Morschheuser says that games are extremely suitable for overcoming cognitive and emotional barriers. An increasing number of programmes for teaching various subjects therefore make use of gamification. Duolingo, for example, has become the world’s most successful app for learning languages using this method. Content is taught from level to level rather like a computer game and users can compare themselves with their friends and even prove their ability in various league tables. ‘Challenges like these not only help us to learn new things, they can also motivate us and influence our behaviour,’ says Morschheuser. ‘Sports apps like adidas Runtastic are an example of this effect,’ he says.

In a current project with the University of Koblenz Landau, Benedikt Morschheuer is investigating how gamification apps can promote environmentally friendly behaviour. Using playful intervention with a web or smartphone app, employees in small and medium-sized companies are motivated to cut their electricity consumption at the workplace, reduce the number of car journeys they make and to produce less waste. ‘We know from our experiences with private households that points systems, ranking lists, challenges, personalised tips and direct feedback are proven methods of reducing energy and water consumption,’ says Morschheuser. ‘Why shouldn’t it also be just as effective at the workplace?’ he says.

Research conducted during the last ten years shows that gamification is a very effective tool for influencing our motivation and behaviour in the short term at least. ‘The special challenge as far as the environment and the climate are concerned, however, is the fact that the results will only become evident in several years’ time and they cannot be traced back to one single individual’s behaviour,’ explains Morschheuser. He is therefore also conducting research into to what extent sustainability can be promoted using games beyond league tables or competitions. ‘In games such as Ingress, Pokémon Go or World of Warcraft, people join forces to solve difficult tasks together,’ he says. ‘The design elements of such games are evidently suitable for stimulating cooperation and even altruism’. Initial experiments already show that this also works for environmental issues: When testing an app to make looking for a parking spot easier and thus cutting CO2 emissions, the games that required teams to cooperate with each other had the best results.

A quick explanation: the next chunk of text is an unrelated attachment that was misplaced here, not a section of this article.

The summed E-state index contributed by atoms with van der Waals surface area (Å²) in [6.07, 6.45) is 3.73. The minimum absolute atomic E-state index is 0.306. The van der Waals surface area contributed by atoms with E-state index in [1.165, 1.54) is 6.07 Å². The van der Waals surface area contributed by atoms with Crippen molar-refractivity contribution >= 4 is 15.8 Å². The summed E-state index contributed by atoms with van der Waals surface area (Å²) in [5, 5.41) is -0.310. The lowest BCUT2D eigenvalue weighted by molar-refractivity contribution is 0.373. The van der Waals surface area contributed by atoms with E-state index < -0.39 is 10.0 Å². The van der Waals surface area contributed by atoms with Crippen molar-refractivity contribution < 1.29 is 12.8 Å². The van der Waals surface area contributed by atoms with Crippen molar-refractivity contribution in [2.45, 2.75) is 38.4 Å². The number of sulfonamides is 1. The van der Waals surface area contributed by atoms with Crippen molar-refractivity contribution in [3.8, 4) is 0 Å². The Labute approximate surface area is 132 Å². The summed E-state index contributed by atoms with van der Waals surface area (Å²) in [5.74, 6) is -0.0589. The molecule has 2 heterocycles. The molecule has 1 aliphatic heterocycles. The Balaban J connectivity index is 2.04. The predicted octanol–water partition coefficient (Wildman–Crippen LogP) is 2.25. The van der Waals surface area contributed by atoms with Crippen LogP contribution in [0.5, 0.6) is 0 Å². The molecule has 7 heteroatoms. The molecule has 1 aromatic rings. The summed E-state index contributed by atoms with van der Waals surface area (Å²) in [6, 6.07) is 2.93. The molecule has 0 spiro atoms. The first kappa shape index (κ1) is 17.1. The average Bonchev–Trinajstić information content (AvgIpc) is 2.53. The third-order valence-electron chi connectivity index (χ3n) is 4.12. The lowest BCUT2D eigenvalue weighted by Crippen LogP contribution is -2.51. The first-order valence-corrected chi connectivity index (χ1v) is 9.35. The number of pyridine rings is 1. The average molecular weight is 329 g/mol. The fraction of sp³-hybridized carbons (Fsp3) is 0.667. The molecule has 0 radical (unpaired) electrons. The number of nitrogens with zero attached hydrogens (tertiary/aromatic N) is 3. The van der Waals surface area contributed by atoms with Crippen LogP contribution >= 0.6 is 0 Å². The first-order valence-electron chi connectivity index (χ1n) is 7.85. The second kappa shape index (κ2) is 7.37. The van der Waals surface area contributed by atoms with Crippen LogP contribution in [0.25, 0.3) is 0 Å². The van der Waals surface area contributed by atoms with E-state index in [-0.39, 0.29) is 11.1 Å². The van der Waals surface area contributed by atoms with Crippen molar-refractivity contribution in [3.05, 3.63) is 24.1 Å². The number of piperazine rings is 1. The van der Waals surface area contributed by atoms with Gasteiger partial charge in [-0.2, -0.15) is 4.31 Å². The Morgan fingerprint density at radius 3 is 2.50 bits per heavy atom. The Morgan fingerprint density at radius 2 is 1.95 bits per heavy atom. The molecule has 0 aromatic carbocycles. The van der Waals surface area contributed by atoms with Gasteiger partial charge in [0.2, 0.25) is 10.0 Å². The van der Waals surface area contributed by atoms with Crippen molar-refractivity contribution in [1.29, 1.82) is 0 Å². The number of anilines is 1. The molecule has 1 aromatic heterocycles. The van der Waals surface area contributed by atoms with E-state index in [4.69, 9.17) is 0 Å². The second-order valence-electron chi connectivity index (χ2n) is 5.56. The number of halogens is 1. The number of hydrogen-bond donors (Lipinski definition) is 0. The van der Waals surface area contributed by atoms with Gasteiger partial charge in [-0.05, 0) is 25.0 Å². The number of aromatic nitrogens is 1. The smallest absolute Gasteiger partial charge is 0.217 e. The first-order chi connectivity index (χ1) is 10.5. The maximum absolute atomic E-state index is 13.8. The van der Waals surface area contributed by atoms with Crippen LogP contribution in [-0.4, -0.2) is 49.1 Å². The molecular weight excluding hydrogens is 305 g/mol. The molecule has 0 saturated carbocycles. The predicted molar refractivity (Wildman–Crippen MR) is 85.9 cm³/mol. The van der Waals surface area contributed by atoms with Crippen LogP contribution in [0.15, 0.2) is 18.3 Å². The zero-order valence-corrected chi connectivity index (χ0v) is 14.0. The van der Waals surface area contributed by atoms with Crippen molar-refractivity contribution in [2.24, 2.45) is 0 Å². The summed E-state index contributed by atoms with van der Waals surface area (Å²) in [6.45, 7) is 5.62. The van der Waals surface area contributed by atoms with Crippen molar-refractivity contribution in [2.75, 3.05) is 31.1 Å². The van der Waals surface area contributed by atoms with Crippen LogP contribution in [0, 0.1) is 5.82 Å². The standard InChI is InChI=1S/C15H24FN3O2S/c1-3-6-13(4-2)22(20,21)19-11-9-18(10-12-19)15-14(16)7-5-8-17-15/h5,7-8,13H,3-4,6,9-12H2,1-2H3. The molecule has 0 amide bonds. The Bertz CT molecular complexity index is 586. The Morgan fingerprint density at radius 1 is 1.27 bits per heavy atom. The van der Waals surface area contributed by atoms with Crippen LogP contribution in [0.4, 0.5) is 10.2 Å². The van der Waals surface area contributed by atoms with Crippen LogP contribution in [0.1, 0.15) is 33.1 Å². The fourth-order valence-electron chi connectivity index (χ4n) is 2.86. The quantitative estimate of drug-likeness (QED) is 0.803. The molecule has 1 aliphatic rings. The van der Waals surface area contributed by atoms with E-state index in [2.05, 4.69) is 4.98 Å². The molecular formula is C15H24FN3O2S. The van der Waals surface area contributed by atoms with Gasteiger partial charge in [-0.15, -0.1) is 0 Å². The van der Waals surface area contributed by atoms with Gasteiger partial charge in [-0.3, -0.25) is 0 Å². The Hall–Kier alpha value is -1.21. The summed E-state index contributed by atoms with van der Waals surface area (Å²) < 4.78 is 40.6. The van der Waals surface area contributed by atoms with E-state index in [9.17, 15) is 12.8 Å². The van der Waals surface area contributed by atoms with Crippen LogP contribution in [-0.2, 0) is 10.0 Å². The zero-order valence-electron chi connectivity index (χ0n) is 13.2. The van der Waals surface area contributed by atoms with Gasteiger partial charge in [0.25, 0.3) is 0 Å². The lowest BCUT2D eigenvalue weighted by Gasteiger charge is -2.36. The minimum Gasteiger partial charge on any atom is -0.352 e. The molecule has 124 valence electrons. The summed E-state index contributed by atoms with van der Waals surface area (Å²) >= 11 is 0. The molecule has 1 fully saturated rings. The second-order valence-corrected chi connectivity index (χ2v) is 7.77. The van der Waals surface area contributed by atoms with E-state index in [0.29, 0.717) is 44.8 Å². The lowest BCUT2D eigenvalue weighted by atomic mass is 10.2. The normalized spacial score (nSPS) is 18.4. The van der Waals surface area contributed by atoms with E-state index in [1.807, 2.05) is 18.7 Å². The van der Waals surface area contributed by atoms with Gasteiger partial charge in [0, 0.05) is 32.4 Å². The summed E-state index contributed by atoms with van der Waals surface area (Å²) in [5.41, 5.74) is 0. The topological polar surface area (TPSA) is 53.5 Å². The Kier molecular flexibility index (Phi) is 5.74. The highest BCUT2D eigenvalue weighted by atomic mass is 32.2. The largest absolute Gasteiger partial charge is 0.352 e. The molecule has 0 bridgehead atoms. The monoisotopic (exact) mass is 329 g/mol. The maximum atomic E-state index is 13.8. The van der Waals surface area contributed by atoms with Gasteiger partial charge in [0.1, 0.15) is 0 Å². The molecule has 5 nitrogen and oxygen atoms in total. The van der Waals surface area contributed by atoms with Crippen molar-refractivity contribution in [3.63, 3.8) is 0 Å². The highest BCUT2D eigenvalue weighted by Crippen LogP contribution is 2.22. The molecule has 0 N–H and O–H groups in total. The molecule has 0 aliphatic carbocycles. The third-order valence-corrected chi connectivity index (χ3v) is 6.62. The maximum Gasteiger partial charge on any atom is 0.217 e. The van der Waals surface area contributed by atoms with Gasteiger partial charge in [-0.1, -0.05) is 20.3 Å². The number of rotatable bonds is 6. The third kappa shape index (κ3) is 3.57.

About the author

Matthias Münch studied sociology and worked as a freelance journalist for various daily newspapers. Since 2001 he has been supporting companies and scientific institutions in public relations and corporate communication.

FAU research magazine friedrich

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This article first appeared in our research magazine friedrich. You can order the print issue (only available in German) free of charge at presse@fau.de.